1. The history of print is in a state of rapid transformation. New theories and objectives have become dominant. In my view, apart from key texts such as those of Elizabeth Eisenstein, Lucien Febvre, and Henri-Jean Martin, Robert Darnton, Rudolf Hirsch, and most recently Adrian Johns, the most helpful restatement has come from Gérard Genette in his construct of the “paratexte.” This connects the physical forms of the text to its audiences, potential and actual. However, even Genette himself gracefully demurred from discussing the issue which concerns me here—the role and effect of images. “I have likewise left out three practices whose paratextual relevance seems to me undeniable, but investigating each one might demand as much work as was required here in treating this subject as a whole … [the third] constitutes an immense continent: that of illustration.” I can here only allude to the issues involved but I am taking the topic up in more detail in a forthcoming work. See Genette, Paratexts, pp. 405–6.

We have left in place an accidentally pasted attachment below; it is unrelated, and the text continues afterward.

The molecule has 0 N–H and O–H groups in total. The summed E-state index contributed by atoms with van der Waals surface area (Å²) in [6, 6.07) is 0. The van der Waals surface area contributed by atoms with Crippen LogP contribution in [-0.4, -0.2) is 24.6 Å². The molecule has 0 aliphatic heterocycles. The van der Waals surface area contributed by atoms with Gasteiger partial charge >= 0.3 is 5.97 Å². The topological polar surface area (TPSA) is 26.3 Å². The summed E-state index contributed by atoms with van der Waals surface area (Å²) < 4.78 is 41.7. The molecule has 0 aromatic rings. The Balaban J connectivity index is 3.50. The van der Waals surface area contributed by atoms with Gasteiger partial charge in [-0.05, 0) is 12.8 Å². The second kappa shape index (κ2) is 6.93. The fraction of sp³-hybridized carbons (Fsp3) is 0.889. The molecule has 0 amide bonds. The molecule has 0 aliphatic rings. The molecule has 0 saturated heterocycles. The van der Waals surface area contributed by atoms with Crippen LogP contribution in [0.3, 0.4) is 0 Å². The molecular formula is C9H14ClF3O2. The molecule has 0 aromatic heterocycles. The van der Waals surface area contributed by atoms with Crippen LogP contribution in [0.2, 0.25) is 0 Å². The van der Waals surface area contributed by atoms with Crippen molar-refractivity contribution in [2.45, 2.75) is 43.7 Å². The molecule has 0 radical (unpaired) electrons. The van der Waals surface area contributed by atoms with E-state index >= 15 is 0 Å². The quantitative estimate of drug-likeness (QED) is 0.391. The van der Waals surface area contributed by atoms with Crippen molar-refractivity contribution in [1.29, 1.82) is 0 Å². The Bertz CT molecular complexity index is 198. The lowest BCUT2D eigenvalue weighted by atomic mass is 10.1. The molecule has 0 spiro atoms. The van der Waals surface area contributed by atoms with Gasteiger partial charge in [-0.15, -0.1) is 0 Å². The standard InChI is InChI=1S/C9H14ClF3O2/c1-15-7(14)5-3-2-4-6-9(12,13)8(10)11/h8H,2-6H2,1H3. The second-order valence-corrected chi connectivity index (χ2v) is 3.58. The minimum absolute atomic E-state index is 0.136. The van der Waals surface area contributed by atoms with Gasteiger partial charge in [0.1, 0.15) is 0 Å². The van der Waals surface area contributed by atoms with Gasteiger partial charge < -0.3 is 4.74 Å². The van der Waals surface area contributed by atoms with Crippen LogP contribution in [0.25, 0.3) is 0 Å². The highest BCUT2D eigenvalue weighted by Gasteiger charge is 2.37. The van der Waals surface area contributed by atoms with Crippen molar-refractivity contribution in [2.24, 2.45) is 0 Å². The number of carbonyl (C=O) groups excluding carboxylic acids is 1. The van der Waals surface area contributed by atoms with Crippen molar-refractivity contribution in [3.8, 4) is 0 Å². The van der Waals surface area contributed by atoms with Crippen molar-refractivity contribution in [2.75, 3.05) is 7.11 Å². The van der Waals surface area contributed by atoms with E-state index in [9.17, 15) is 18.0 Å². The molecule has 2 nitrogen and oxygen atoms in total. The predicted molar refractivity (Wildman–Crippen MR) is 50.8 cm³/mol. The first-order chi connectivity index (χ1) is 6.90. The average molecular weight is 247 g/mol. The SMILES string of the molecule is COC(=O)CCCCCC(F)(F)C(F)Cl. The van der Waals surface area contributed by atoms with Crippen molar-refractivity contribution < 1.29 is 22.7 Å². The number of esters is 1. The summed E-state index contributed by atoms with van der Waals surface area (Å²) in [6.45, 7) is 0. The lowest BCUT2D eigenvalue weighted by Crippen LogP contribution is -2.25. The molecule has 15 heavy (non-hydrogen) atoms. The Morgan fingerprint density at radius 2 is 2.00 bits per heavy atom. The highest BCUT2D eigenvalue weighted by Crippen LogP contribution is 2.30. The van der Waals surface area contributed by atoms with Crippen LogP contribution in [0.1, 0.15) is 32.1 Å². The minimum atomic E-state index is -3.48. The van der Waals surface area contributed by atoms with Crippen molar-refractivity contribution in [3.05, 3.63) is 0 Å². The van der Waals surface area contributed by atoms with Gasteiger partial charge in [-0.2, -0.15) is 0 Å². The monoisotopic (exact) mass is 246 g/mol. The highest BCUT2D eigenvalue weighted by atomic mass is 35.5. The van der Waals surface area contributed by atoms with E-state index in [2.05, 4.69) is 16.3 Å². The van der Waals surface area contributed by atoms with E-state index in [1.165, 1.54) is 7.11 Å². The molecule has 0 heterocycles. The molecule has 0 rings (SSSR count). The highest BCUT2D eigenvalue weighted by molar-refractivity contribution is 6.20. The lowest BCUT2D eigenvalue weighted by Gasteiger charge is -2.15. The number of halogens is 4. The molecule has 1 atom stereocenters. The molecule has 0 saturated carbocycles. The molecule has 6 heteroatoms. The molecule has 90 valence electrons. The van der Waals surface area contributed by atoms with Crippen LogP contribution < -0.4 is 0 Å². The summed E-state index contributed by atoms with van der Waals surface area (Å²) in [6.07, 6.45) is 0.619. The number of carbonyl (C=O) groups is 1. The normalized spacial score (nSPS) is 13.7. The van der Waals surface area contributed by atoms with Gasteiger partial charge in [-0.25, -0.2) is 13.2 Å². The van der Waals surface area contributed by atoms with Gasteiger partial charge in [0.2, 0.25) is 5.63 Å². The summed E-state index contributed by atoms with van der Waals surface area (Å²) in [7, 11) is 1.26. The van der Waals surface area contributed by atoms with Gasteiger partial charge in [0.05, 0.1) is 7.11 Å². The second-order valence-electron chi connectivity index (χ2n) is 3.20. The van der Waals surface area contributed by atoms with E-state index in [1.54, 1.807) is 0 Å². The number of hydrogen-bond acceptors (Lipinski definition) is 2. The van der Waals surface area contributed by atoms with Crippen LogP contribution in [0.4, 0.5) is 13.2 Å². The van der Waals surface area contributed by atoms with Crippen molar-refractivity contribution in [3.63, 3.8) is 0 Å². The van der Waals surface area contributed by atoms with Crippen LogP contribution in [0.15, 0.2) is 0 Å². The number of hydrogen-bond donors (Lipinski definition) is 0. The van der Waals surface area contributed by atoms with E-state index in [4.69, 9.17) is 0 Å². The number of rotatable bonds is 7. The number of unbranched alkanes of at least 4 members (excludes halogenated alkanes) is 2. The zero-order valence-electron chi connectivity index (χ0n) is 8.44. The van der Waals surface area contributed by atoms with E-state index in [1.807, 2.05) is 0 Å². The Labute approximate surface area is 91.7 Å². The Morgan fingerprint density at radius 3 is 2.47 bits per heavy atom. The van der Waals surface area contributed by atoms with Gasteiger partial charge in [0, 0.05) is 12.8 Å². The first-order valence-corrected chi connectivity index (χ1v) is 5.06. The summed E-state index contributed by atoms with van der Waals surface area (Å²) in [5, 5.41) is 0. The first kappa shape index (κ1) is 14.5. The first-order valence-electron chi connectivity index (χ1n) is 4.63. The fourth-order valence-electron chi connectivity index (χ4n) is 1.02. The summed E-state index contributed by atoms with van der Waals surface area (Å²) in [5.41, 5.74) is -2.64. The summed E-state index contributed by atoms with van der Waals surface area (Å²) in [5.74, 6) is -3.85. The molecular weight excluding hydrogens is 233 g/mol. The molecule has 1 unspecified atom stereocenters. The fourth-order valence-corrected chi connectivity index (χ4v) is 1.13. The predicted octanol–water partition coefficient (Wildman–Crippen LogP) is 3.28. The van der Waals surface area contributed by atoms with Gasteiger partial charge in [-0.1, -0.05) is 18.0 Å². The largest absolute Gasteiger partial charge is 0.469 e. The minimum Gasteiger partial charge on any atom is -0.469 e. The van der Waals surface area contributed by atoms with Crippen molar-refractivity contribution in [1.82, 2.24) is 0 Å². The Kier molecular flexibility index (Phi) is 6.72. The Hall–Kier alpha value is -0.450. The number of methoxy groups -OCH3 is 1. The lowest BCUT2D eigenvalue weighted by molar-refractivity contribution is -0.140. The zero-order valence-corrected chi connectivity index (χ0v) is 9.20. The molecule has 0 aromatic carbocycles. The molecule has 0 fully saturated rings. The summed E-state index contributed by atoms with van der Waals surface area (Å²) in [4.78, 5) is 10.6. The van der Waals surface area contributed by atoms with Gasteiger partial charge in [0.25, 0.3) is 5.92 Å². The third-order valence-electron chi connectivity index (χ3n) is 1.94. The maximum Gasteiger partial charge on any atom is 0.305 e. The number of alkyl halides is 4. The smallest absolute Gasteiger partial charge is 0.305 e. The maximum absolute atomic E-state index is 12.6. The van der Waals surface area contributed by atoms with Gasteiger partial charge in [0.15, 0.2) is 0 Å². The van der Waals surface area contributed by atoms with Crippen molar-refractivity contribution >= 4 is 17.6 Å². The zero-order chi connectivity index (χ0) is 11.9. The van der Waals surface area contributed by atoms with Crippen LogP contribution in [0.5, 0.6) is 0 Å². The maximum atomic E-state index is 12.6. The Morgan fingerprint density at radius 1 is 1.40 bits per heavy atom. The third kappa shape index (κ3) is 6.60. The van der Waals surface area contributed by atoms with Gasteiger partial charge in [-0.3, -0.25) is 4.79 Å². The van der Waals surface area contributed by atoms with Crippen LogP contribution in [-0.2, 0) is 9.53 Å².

2. This appears in “The Marriage of Heaven and Hell”; see William Blake, Poetry and Prose of William Blake, ed. Geoffrey Keynes, London: The Nonesuch Library, 1961, p. 187.

3. See Çirakman, “From the ‘Terror of the World.’ ”

4. Volney, Travels, vol. 2, pp. 177–9. Volney is in error in one small particular: Arabic letters change in terms of where they come in the word rather than in the sentence.

5. He wrote On the Simplification of Oriental Languages in 1795, and The European Alphabet Applied to the Languages of Asia in 1819.

6. See C. F. de Volney, The Ruins, or, Meditations on the Revolutions of Empire and the Law of Nature, rep. New York: Twentieth Century Publishing Company, 1890, p. 81.

7. Ibid., p. 76.

8. I find the whole idea of counterfactual history, of which Simon Schama’s Dead Certainties (1991) was a pioneering approach (and unjustly criticized when it first appeared), an invaluable critical tool. The collection edited by Niall Ferguson, Virtual History(1997), makes the case for the approach, especially Ferguson’s long introduction, pp. 1–91.